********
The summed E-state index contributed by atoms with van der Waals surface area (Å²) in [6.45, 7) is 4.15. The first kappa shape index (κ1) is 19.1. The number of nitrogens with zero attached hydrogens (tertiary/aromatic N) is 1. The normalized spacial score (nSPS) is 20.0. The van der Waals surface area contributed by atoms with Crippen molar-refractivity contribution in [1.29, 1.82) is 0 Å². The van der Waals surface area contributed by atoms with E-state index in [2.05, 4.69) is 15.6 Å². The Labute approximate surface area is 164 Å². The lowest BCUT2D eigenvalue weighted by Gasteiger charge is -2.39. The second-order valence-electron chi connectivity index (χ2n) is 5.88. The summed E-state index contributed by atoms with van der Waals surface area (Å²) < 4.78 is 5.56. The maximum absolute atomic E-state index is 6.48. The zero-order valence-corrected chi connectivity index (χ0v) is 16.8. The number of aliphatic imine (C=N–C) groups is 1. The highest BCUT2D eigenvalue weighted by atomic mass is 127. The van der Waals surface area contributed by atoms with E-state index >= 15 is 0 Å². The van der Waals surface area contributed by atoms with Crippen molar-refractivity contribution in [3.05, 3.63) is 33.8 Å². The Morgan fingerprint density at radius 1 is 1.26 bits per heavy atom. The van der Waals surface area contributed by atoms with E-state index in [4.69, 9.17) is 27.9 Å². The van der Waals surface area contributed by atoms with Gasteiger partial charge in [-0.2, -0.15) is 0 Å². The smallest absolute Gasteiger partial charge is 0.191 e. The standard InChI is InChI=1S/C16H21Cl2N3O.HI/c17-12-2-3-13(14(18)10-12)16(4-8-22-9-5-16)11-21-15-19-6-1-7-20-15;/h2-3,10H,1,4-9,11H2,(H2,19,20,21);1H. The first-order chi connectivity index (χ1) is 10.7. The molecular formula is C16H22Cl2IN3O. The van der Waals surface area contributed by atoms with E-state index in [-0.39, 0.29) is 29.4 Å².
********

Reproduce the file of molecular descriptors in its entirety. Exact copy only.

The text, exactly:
The summed E-state index contributed by atoms with van der Waals surface area (Å²) in [6.45, 7) is 4.15. The first kappa shape index (κ1) is 19.1. The number of nitrogens with zero attached hydrogens (tertiary/aromatic N) is 1. The normalized spacial score (nSPS) is 20.0. The van der Waals surface area contributed by atoms with Crippen molar-refractivity contribution in [1.29, 1.82) is 0 Å². The van der Waals surface area contributed by atoms with E-state index in [2.05, 4.69) is 15.6 Å². The Labute approximate surface area is 164 Å². The lowest BCUT2D eigenvalue weighted by Gasteiger charge is -2.39. The second-order valence-electron chi connectivity index (χ2n) is 5.88. The summed E-state index contributed by atoms with van der Waals surface area (Å²) < 4.78 is 5.56. The maximum absolute atomic E-state index is 6.48. The zero-order valence-corrected chi connectivity index (χ0v) is 16.8. The number of aliphatic imine (C=N–C) groups is 1. The highest BCUT2D eigenvalue weighted by atomic mass is 127. The van der Waals surface area contributed by atoms with E-state index >= 15 is 0 Å². The van der Waals surface area contributed by atoms with Crippen molar-refractivity contribution in [3.05, 3.63) is 33.8 Å². The Morgan fingerprint density at radius 1 is 1.26 bits per heavy atom. The van der Waals surface area contributed by atoms with E-state index in [4.69, 9.17) is 27.9 Å². The van der Waals surface area contributed by atoms with Gasteiger partial charge in [-0.2, -0.15) is 0 Å². The smallest absolute Gasteiger partial charge is 0.191 e. The standard InChI is InChI=1S/C16H21Cl2N3O.HI/c17-12-2-3-13(14(18)10-12)16(4-8-22-9-5-16)11-21-15-19-6-1-7-20-15;/h2-3,10H,1,4-9,11H2,(H2,19,20,21);1H. The first-order chi connectivity index (χ1) is 10.7. The molecular formula is C16H22Cl2IN3O. The van der Waals surface area contributed by atoms with E-state index in [-0.39, 0.29) is 29.4 Å².